- MulticolorEngine Lab: Get my color – or color extraction
MulticolorEngine, the API powering our color search lab is now available for licensing. You have probably already played with our color search lab and already experienced addictive color searching but if you haven’t give it a whirl today.
This API can be integrated with any image search collection to allow users to search by colors. Well suited for e-commerce and image centric website and requiring no technology infrastructure changes, this API’s features include: the ability to index images by color, search by color as well as extract colors from a single image or a series of images – amongst many other features.
Today we would like to feature MulticolorEngine’s color extraction feature. To showcase this feature, we created a lab that allows users to extract colors from their images in real time. Drop by the lab, play with the feature and let us know what you think; we would love your feedback (link to contact form).
Using this MulticolorEngine lab you can:
- upload an image
- drag and drop an image
- or provide a URL to view the colors contained in your image.
MulticolorEngine will display a color palette for all the colors identified in your image. Color extraction works for JPEGs, PNGs and GIFs. Colors are displayed in RGB or HEX values.
and since this week is shark week:
And make sure to click on the colors on the generated color palette for a surprise multicolor search!
Shark photograph (c) by IVES.one
- Color search to make you smile!
It has been a busy few months in the TinEye HQ!
Our TinEye APIs are finally out of the oven and ready to take for a spin – we will talk about these another time – as today I would like to tell you about one API: MulticolorEngine. This is one of our favorite APIs and once you have played with it, you will join our fans!
Of course we are biased but we believe that MulticolorEngine is very likely the best color search engine in the world :)
Some of you may remember that a while ago we released a color search lab. It was our playground to use our color search technologies and figure out all the kinks of a color search API before we introduce it to the world. We basically sat down and ate our own dog food to wrap up development of our color search API. This new color search lab is powered by our new MuticolorEngine API. And you will get a pretty good feel for what this API by visiting and playing with the new lab.
The color search lab searches a 10 million creative commons image collection from Flickr. Of course you could integrate the MulticolorEngine API with any image collection and search it by one or more colors.
Now let’s step you through searching by color in our lab.
Let’s start by picking a single color. Summer green! (we made the color name up by the way!):
But what if you felt like a little orange? in addition to the green?
And how about some yellow to enhance that summer green and orange?
See how our color distribution changed:
There are a few ways to alter the color combinations you have selected: by using the slider and just changing the percentage of color in each color selection or by simply adding more of a single color. If for example you had a green and orange combination and you wanted to see what would happen if you added more of the same orange: all you would have to do is add more orange and continue until the desired results start showing up.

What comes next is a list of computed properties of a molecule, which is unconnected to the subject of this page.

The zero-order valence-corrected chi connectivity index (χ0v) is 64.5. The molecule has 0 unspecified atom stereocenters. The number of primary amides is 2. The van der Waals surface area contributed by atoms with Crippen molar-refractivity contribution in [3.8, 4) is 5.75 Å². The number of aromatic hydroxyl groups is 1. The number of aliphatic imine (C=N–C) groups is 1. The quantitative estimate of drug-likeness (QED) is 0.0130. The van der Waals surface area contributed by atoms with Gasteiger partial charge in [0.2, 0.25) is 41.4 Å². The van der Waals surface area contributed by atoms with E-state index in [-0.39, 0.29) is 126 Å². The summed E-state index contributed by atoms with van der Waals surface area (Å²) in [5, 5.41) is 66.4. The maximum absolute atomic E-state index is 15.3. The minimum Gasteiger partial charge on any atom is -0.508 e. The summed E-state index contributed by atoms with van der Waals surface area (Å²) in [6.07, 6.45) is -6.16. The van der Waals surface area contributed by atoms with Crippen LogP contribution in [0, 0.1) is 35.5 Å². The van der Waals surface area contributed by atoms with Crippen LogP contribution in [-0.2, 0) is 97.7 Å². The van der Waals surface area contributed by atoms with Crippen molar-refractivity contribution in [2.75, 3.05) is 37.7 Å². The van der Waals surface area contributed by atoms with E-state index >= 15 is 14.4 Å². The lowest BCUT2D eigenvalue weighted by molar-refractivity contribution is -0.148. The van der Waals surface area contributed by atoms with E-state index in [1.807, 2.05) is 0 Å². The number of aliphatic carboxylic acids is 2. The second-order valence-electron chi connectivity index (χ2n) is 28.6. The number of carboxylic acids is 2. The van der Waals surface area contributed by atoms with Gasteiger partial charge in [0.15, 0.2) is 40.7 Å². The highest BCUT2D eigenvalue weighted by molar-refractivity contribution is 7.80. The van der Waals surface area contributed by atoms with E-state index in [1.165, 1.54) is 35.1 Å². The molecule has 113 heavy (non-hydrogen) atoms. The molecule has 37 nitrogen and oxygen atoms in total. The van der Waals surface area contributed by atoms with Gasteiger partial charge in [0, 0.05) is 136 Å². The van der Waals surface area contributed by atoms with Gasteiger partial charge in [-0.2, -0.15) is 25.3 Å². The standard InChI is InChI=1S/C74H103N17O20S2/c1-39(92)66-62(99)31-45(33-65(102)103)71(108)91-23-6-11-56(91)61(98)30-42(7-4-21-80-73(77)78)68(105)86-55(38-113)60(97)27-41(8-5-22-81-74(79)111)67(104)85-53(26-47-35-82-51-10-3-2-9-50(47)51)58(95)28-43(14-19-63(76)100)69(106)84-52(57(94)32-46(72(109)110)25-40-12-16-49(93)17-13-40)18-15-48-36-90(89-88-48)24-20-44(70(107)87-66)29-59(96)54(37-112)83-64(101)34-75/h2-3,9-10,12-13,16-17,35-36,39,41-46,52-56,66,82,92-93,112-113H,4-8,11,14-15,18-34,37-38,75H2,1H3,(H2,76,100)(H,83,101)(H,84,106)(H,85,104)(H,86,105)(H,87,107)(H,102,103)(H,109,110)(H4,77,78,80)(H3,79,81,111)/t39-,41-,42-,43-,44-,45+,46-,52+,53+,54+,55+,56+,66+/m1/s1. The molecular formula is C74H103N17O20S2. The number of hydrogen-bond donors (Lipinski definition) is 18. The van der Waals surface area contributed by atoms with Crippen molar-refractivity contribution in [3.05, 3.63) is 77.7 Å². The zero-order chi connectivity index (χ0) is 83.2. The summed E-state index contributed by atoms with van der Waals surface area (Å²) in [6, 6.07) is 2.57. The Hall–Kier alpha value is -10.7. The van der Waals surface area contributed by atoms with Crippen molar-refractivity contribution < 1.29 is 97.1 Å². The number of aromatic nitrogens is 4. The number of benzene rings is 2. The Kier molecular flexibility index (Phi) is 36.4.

Continue adding colors to your selection and MulticolorEngine will continue fetching the images that contain your color selection.
But suppose you no longer love your orange color selection?
Just click on the trash can and it is gone.
But now let’s say you don’t like the current shade of red you have selected. We have a solution for that as well – we know how attached people are to very specific colors! Click on the color wheel icon to bring up a full color wheel and select your desired color.
Change the red and get a new set of results:
As with any new release, there are still lots of enhancements and features we would like to add and we would appreciate your feedback.Got a few minutes, well, play! and let us know what you think before we get to polishing this release.
And oh, one last thing: we have heard that sometimes you have a color code and would like to search for exactly that color, without going through an interface. Well you can do that via the page’s URL:
Notice the above highlighted code? That’s a hex color code and you can alter it to whatever hex RGB code you like!
MulticolorEngine: hand crafted in Toronto (Canada) by the TinEye team and a lot of caffeine (and sometimes beer).
- Copyright Reform: yes, let’s go!
I am looking forward to seeing some of the copyright reform recommendations rolled out soon. If like me, you have tried to use the search functions to find copyright information for a photograph or any works, you know what I mean. You – like most of the Copyright Office users probably still have forehead bruises resulting from your head hitting a nearby concrete wall (or handy hard surface).
On all seriousness: it is about time to bring the Copyright Office forward. So if you are in Washington, join us for an afternoon conference: Toward a Copyright Office for the 21st Century, a Public Knowledge Conference discussing the future of the Copyright Office. This conference will build off of the ideas put forth in Public Knowledge’s recent whitepaper, “A Copyright Office for the 21st Century: Recommendations to the New Register of Copyrights”.
This is incredibly timely as the Librarian of Congress will be appointing the first new Register of Copyright since 1994. The new Register will be the first appointed in the Internet era, and will have an opportunity to shape the Copyright Office for the 21st Century.
I am excited to be joining the conversation and participating in a panel presentation this afternoon along side:
- Tracey Armstrong, President and CEO, Copyright Clearance Center
- James Cavanaugh, National Director and Treasurer, American Society of Media Photographers
- Jule Sigall, Associate General Counsel – Copyright, Microsoft
- Respondent: Maria Pallante, Acting Register of Copyrights